“On the facts and in the circumstances of the case and in law, the ld CIT (A) has erred in deleting the addition of Rs 36,67,58,988 made by the AO who held that expenditure incurred under the Voluntary Retirement Scheme of the assessee company for its employees was of capital nature and was not allowable as it has resulted in a benefit of enduring nature.

88. Briefly stated the material facts are like this. The Assessing Officer noticed that the assessee has claimed deduction of Rs 36,67,58,988 on account of the compensation paid to the employees of the assessee company under Voluntary Retirement Scheme. The Assessing officer disallowed the same, holding that the voluntary retirement scheme brings about an enduring benefit to the assessee and, therefore, to be treated as capital expenditure. Aggrieved, the assessee carried the matter in appeal before the CIT(A). The CIT (A) following the judgment of the Hon’ble Madras High Court in the case of CIT vs. Simpson and Co.op.Ltd, 230 ITR 703, directed the AO to delete the disallowance. Aggrieved, the Assessing Officer is in appeal before us.

89. Having considered the rival contentions and having perused the material on record, we do not find any infirmity in the order of the Learned CIT (A). We also find that the issue is covered in favour of the assessee by the judgment of the Hon’ble Supreme Court in the case of Bhor Industries Ltd., 264 ITR 180. Respectfully following the same, this ground of the Revenue is also dismissed.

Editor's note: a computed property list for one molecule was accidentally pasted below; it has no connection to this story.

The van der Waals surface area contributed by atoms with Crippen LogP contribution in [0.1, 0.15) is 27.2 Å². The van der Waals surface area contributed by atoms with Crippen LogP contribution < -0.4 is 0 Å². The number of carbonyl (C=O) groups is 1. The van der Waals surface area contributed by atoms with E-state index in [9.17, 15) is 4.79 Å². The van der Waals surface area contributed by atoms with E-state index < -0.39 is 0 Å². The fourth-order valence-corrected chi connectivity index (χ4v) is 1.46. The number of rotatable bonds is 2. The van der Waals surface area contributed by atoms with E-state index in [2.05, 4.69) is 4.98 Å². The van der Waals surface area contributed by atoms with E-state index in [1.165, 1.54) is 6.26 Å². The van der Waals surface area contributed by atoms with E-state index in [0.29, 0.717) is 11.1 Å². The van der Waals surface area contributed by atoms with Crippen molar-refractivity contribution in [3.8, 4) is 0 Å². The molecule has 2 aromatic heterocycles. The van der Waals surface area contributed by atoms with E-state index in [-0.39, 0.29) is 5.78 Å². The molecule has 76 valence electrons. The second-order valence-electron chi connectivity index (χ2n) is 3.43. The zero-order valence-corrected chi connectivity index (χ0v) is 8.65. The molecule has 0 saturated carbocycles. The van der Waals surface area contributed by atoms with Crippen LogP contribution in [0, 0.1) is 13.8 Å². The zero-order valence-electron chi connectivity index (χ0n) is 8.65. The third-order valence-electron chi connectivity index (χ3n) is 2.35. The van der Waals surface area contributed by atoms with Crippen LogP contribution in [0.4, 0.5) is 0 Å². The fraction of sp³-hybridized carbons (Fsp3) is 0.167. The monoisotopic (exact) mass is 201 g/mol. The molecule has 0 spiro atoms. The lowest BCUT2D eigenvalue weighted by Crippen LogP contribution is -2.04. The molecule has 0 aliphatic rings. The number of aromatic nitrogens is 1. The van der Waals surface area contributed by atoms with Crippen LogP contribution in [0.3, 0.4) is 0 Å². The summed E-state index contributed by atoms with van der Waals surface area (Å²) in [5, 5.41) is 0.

90. Ground No. 5 is also dismissed.

91. Ground No. 6 relates to deletion of dis-allowance of Rs 9,42,506 on account of write off of loans and advances.

92. During the course of assessment proceedings, the Assessing Officer noticed that the assessee has claimed write off of loans and advances amounting to Rs 9,50,506 but these are not bad debts as the same are not trade debts and since the assessee is not in the business of money lending. These write offs were in the nature of partial write off of housing loan to employee write off of security deposits insurance claims loans recoverable from ex employees and miscellaneous recoverable etc. When matter was carried in appeal, CIT(A) gave partial relief in respect of this claim for deduction by observing that as advances were given during the course of normal business and loss was incidental to the business, the same is allowable under section 28. The Assessing Officer is not satisfied and is in appeal before us.

93. Having heard the rival contentions and having perused the material on record, we see no reasons to interfere in the conclusions arrived at by the CIT(A) on this issue either. Learned Departmental Representative could not point out a single instance where the advances written off were not made during the course of and as incidental to, business of the assessee. As long as amounts written off have been in the course of, and as incidental to, assessee’s business activities, the loss so incurred is admissible as business loss. The CIT(A) was, therefore, quite justified in his conclusions and the same donot call for any interference from us. We decline to interfere in the matter.

94. Ground No. 6 is thus dismissed.

95. The appeal of the Assessing Officer is thus partly allowed in the terms indicated above.

96. To sum up, all the appeals are partly allowed in the terms indicated in the respective orders above.

Pronounced in the open court on 29th April, 2011